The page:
Internet Mysteries

Can you solve these internet puzzles?

By Henry Luo

The internet is a peculiar place, full of curious findings and intriguing riddles. There are many mysteries out there that can hook your curiosity and make your brain go on hyperdrive.  

We’ll start with a lighter one: the Geedis and the Land of Ta. This little mystery began on June 21, 2017, when comedian Nate Fernald posted this image on Twitter. 

Ok? Not a big deal, right? It’s just an old pin somebody found. They could be joking around with their friends.

Ok…so Fernald somehow found four identical pins. Nothing too out of place; he probably won’t have a box of them somewhere- 

Fernald starts to amass a large amount of Geedis pins. They are ready for purchase, but no sellers seem to know from where they came. What on earth is a Geedis? On August 1, someone replied to Fernald’s post claiming to have found something related. 

Some internet mystery solvers decided to take on the challenge, trying to find the pins’ origin. The Land of Ta—which could include video games, board games, cartoons, or book series—is being searched. But since this is the internet, many people claim that they remember the Geedis. Some started citing the Mandela Effect: false memories possibly from people slipping between different timelines in parallel dimensions or realities. However, the mystery remains to this day.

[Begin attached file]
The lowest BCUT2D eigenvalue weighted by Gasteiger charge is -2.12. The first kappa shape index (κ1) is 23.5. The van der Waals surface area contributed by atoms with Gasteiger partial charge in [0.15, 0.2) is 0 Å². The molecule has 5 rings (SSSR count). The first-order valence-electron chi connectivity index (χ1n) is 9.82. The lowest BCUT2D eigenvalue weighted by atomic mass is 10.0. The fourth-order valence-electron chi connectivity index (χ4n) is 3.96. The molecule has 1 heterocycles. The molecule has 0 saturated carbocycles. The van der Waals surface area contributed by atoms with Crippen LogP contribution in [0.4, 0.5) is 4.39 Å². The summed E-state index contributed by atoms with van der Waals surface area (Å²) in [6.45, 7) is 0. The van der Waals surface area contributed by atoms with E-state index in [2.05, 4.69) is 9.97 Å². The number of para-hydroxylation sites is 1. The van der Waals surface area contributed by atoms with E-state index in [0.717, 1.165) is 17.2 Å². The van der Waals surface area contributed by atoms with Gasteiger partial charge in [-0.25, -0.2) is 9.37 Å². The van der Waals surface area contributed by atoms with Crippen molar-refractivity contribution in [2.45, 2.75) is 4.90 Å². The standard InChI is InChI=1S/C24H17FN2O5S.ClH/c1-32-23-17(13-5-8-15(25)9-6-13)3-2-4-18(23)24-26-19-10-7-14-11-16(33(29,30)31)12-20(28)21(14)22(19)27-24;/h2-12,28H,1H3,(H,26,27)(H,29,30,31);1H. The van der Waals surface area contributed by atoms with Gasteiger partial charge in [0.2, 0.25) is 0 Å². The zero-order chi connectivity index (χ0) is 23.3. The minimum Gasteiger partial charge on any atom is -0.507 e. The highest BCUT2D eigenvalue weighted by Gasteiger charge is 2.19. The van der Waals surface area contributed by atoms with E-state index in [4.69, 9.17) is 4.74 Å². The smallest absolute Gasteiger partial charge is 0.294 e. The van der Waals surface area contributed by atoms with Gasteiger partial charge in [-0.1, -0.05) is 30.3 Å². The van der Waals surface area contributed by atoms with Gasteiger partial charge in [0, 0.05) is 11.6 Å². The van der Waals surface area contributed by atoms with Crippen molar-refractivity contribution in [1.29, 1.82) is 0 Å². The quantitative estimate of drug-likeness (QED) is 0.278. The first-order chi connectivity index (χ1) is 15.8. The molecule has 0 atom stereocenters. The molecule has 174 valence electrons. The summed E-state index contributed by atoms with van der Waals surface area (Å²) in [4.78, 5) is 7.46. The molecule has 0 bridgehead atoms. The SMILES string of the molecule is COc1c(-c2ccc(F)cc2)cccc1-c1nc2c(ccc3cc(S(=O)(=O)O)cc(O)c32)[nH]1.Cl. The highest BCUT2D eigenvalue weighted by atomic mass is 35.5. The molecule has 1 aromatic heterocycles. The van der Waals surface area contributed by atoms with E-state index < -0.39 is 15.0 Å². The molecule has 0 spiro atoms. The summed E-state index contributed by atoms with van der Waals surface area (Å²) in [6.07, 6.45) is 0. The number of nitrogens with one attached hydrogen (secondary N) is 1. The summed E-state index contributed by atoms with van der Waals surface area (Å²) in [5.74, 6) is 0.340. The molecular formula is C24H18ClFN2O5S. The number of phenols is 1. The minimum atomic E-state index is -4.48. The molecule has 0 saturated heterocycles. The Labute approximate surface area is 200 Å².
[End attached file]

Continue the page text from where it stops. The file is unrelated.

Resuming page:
Now let’s take a look at a more interactive internet mystery: Cicada 3301. This mystery started on January 4, 2012, on Reddit when a simple message appeared: 

“Hello. We are looking for highly intelligent individuals. To find them, we have devised a test. There is a message hidden in the image. Find it, and it will lead you on the road to finding us. We look forward to meeting the few who will make it all the way through. Good luck.”

It was signed “3301”. The group that claimed to be behind this was called Cicada 3301 because of their logo. 

The message led to a series of puzzles, each harder than the previous. The first few were solvable by individuals who had mild knowledge of coding and wordplay. Let’s take the first clue, for example, which included the line “TIBERIVS CLAVDIVS CAESAR says lxxt>33m2mqkyv2gsq3q=w]O2ntk.” One could use a cipher to crack the message, leading to a website that had this image. 

With some cracking, one would realize that one needs to implement a stenography program with this image. However, as participants fell deeper into the rabbit hole, the puzzles started to get less obvious. One clue included the need to go to a collection of poems of medieval Welsh manuscripts. At one point, the game moved to the real world, as code breakers would follow provided GPS coordinates. They found themselves in Poland, South Korea, the west coast of the USA, Australia, or Hawaii, looking for a lamppost with a QR code and Cicada 3301’s logo. 

The Cicada 3301 game made its last appearance in 2017.

Internet mysteries like the two above are not as rare as one might have expected. Even now, there are many other mysteries for people to crack, such as The Plague Doctor Video and other similar riddles. You can find many clues or starting points on the internet just by typing in the name of the internet mystery or searching up “current internet mysteries.” However, one must be cautious of where they go, for wherever the mystery leads, more will follow.

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